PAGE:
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VMware snapshots playing havoc with availability groups – Mark Read. Share with your social network DBA’s, have you ever woken up one morning and found your SQL 2012, 2014 or 2016 Availability Group had mysteriously failed over during the wee hours? Of course there can be several legitimate reasons why it failed over (Windows Cluster or Quorum issue, O/S resources, SQL Server/node rebooted, SQL Services restarted, lost network connectivity, storage went offline, etc), but then there are those weird and seemingly unexplainable events that get you scratching your head after a look in all the obvious places for a smoking-gun.

This occurred with a client a while back with a new virtualised data centre infrastructure build (VMware 6.0). I’d finished the SQL build and test, but the infrastructure team were still completing their configuration tasks. The availability group session timeout (ping connectivity) default setting for SQL 2012, 2014 and 2016 is 10 seconds. I increased this to 30 seconds and the false failover issue caused by the VM snapshot went away. All you need to know about Oracle Database licensing with VMware - Blog dbi services. You are running Oracle on VMware and are not 100% sure that you are compliant with the Oracle licensing rules? This article is for you! As I have been confronted several times with Oracle License reviews with VMware installations, I decided to write this article in order to provide answers to the most frequent questions I have received from customers.

Licensing is not an easy topic to address and this difficulty is not specific to Oracle. Additionally, this difficulty increases with the number of different software editors and the related software policy you have to manage as a License Manager, IT manager or CTO. In this article, I will focus on Oracle licensing and more specifically on a very frequent use case: Oracle Database installed on a VMware ESX infrastructure. Oracle on VMware: supported, but not certified Crash course on Oracle licensing terminology In order to quantify and measure the way customers are using Oracle software, Oracle has introduced the notion of License Metric. Vmware oracle databases on vmware best practices guide. VMware vSphere 6.0 Release Notes. Components of VMware vSphere 6.0, including vCenter Server, ESXi, the vSphere Web Client, and the vSphere Client do not accept non-ASCII input.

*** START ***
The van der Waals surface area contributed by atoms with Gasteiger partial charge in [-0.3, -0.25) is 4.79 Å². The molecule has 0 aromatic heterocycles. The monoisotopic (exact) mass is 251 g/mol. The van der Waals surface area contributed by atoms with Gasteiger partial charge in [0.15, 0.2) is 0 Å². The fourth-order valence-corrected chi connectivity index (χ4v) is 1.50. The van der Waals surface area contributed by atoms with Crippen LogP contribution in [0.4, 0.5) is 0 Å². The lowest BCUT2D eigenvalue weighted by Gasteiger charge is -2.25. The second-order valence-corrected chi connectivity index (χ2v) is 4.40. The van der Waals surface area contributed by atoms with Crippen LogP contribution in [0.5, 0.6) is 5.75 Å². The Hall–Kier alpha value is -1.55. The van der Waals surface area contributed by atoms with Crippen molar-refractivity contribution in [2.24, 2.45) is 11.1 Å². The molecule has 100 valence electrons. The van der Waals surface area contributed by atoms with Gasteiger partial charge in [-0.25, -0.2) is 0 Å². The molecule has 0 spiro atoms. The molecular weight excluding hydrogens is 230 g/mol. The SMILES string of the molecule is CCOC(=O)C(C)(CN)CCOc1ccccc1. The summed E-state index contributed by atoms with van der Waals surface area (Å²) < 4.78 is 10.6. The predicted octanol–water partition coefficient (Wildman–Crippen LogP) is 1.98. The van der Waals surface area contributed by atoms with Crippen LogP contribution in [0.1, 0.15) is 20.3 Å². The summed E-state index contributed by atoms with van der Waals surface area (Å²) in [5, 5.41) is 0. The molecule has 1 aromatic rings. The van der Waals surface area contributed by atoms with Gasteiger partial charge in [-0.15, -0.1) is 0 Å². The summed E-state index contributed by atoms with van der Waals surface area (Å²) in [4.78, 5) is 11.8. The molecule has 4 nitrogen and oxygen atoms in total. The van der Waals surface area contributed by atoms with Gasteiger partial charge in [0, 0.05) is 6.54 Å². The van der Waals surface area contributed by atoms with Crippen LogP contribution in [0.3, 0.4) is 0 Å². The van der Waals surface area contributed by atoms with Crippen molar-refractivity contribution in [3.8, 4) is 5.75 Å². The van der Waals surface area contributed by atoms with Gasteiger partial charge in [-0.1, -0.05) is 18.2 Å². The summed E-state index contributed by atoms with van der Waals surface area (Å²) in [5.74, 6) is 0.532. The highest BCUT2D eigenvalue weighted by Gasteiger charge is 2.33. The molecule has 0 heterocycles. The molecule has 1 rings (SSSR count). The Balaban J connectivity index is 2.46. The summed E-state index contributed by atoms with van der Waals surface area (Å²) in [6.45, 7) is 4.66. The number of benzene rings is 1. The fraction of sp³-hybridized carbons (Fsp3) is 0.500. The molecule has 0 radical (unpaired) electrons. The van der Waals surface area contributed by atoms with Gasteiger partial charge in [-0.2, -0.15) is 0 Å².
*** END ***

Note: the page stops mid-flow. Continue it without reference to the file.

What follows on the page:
The VMware Product Interoperability Matrix provides details about the compatibility of current and earlier versions of VMware vSphere components, including ESXi, VMware vCenter Server, the vSphere Web Client, and optional VMware products. Check the VMware Product Interoperability Matrix also for information about supported management and backup agents before you install ESXi or vCenter Server. The vSphere Web Client is packaged with the vCenter Server. You can install the vSphere Client from the VMware vCenter autorun menu that is part of the modules ISO file. To view a list of processors, storage devices, SAN arrays, and I/O devices that are compatible with vSphere 6.0, use the ESXi 6.0 information in the VMware Compatibility Guide.

Some devices are deprecated and no longer supported on ESXi 6.0. The known issues are grouped as follows.